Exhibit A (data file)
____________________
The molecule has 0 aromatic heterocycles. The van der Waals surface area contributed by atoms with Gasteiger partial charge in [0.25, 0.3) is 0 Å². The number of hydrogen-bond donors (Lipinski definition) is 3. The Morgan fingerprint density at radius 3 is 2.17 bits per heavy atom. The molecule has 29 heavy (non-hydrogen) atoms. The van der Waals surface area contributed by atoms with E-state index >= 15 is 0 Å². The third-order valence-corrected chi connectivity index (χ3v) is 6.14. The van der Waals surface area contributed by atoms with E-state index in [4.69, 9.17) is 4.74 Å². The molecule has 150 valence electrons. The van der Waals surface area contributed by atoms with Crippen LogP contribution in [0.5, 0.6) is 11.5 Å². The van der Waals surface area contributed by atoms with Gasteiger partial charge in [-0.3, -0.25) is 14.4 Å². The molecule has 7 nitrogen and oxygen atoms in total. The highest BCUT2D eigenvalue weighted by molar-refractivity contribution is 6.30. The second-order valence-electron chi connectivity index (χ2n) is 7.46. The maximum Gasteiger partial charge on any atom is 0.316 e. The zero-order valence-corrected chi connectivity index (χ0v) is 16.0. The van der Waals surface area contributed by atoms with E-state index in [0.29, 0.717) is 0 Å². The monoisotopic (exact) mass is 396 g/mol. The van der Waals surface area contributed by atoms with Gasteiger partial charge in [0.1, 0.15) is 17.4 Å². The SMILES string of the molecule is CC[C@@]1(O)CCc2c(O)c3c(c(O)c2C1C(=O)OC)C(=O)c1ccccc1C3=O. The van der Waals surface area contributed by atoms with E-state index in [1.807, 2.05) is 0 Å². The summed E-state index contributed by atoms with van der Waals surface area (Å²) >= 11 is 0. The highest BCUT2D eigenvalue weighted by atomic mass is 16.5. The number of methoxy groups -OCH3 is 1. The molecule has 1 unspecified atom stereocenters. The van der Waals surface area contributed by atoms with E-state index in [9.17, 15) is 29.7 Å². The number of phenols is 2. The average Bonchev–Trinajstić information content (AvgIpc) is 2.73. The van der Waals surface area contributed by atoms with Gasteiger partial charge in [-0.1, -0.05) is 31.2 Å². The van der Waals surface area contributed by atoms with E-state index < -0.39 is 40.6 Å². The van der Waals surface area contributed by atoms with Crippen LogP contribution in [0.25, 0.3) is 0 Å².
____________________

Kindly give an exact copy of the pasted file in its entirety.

The molecule has 0 aromatic heterocycles. The van der Waals surface area contributed by atoms with Gasteiger partial charge in [0.25, 0.3) is 0 Å². The number of hydrogen-bond donors (Lipinski definition) is 3. The Morgan fingerprint density at radius 3 is 2.17 bits per heavy atom. The molecule has 29 heavy (non-hydrogen) atoms. The van der Waals surface area contributed by atoms with E-state index >= 15 is 0 Å². The third-order valence-corrected chi connectivity index (χ3v) is 6.14. The van der Waals surface area contributed by atoms with E-state index in [4.69, 9.17) is 4.74 Å². The molecule has 150 valence electrons. The van der Waals surface area contributed by atoms with Crippen LogP contribution in [0.5, 0.6) is 11.5 Å². The van der Waals surface area contributed by atoms with Gasteiger partial charge in [-0.3, -0.25) is 14.4 Å². The molecule has 7 nitrogen and oxygen atoms in total. The highest BCUT2D eigenvalue weighted by molar-refractivity contribution is 6.30. The second-order valence-electron chi connectivity index (χ2n) is 7.46. The maximum Gasteiger partial charge on any atom is 0.316 e. The zero-order valence-corrected chi connectivity index (χ0v) is 16.0. The van der Waals surface area contributed by atoms with E-state index in [0.29, 0.717) is 0 Å². The monoisotopic (exact) mass is 396 g/mol. The van der Waals surface area contributed by atoms with Gasteiger partial charge in [0.1, 0.15) is 17.4 Å². The SMILES string of the molecule is CC[C@@]1(O)CCc2c(O)c3c(c(O)c2C1C(=O)OC)C(=O)c1ccccc1C3=O. The van der Waals surface area contributed by atoms with E-state index in [1.807, 2.05) is 0 Å². The summed E-state index contributed by atoms with van der Waals surface area (Å²) >= 11 is 0. The highest BCUT2D eigenvalue weighted by atomic mass is 16.5. The number of methoxy groups -OCH3 is 1. The molecule has 1 unspecified atom stereocenters. The van der Waals surface area contributed by atoms with E-state index in [9.17, 15) is 29.7 Å². The number of phenols is 2. The average Bonchev–Trinajstić information content (AvgIpc) is 2.73. The van der Waals surface area contributed by atoms with Gasteiger partial charge in [-0.1, -0.05) is 31.2 Å². The van der Waals surface area contributed by atoms with E-state index < -0.39 is 40.6 Å². The van der Waals surface area contributed by atoms with Crippen LogP contribution in [0.25, 0.3) is 0 Å².